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American Society of Hematology 2023 guidelines for management of venous thromboembolism: thrombophilia testing.

Blood Advances 2023 November 29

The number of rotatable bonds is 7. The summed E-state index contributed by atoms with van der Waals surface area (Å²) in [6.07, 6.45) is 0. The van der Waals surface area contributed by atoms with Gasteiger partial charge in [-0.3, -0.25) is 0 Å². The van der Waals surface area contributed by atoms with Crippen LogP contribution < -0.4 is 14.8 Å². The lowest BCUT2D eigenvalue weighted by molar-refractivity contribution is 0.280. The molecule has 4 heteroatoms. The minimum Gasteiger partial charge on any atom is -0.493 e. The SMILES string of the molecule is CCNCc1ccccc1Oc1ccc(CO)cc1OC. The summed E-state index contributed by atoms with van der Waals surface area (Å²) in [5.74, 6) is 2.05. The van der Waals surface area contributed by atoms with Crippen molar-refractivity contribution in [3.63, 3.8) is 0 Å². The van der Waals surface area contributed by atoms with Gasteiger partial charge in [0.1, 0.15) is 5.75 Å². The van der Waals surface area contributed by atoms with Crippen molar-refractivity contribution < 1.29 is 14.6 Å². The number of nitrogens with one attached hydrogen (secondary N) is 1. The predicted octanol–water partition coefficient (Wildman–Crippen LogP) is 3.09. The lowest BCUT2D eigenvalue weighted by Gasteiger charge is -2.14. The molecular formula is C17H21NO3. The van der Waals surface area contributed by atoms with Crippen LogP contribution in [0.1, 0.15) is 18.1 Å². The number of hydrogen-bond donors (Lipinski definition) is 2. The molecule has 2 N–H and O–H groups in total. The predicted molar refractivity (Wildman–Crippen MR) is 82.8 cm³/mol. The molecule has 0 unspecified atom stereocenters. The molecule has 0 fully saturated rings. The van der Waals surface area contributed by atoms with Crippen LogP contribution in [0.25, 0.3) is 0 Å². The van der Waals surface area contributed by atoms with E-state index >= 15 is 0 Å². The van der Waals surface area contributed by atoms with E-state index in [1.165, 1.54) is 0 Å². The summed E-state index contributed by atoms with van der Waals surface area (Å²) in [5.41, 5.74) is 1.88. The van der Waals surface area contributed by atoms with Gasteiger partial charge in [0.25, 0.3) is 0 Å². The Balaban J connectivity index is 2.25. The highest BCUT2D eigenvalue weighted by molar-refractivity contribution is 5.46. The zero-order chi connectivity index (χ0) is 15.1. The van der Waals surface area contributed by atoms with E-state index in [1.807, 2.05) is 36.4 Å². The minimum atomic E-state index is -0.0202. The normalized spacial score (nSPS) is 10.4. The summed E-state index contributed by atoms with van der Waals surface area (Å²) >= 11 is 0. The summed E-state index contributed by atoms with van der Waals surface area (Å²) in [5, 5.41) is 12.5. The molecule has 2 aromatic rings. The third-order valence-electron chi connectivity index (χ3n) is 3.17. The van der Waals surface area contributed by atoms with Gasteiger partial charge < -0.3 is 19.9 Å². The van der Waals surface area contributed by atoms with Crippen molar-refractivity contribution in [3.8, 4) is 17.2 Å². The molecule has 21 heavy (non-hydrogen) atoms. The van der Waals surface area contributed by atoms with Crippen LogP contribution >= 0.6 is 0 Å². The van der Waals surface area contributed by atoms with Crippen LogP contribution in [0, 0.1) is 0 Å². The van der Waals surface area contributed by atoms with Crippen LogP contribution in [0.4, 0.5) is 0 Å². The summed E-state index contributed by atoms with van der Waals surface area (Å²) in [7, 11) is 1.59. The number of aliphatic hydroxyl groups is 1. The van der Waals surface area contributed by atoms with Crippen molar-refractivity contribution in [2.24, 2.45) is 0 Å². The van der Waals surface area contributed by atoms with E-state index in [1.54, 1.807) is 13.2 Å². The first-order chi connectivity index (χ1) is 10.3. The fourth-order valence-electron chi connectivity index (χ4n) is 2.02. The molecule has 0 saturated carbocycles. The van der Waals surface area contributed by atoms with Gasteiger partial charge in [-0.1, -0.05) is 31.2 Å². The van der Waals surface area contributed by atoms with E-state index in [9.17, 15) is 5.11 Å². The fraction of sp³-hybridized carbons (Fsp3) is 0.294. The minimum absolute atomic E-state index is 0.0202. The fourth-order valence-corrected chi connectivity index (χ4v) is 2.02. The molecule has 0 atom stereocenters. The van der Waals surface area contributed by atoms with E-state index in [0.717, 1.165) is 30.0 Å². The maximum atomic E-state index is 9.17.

Hereditary and acquired thrombophilia are risk factors for venous thromboembolism (VTE). Whether testing helps guide management decisions is controversial. These evidence-based guidelines from the American Society of Hematology (ASH) intend to support decision making about thrombophilia testing. ASH formed a multidisciplinary guideline panel covering clinical and methodological expertise and minimizing bias from conflicts of interest. The McMaster University GRADE Centre provided logistical support, performed systematic reviews, and created evidence profiles and evidence-to-decision tables. The Grading of Recommendations Assessment, Development, and Evaluation approach (GRADE) was used. Recommendations were subject to public comment. The panel agreed on 23 recommendations regarding thrombophilia testing and associated management. Nearly all recommendations are based on very low certainty in the evidence due to modeling assumptions. The panel issued a strong recommendation against testing the general population before starting combined oral contraceptives (COCs) and conditional recommendations for thrombophilia testing in the following scenarios: (a) patients with VTE associated with nonsurgical major transient or hormonal risk factors; (b) patients with cerebral or splanchnic venous thrombosis, in settings where anticoagulation would otherwise be discontinued; (c) individuals with a family history of antithrombin, protein C, or protein S deficiency when considering thromboprophylaxis for minor provoking risk factors and for guidance to avoid COCs/hormone replacement therapy; (d) pregnant women with a family history of high-risk thrombophilia types; and (e) patients with cancer at low or intermediate risk of thrombosis and with a family history of VTE. For all other questions, the panel provided conditional recommendations against testing for thrombophilia.

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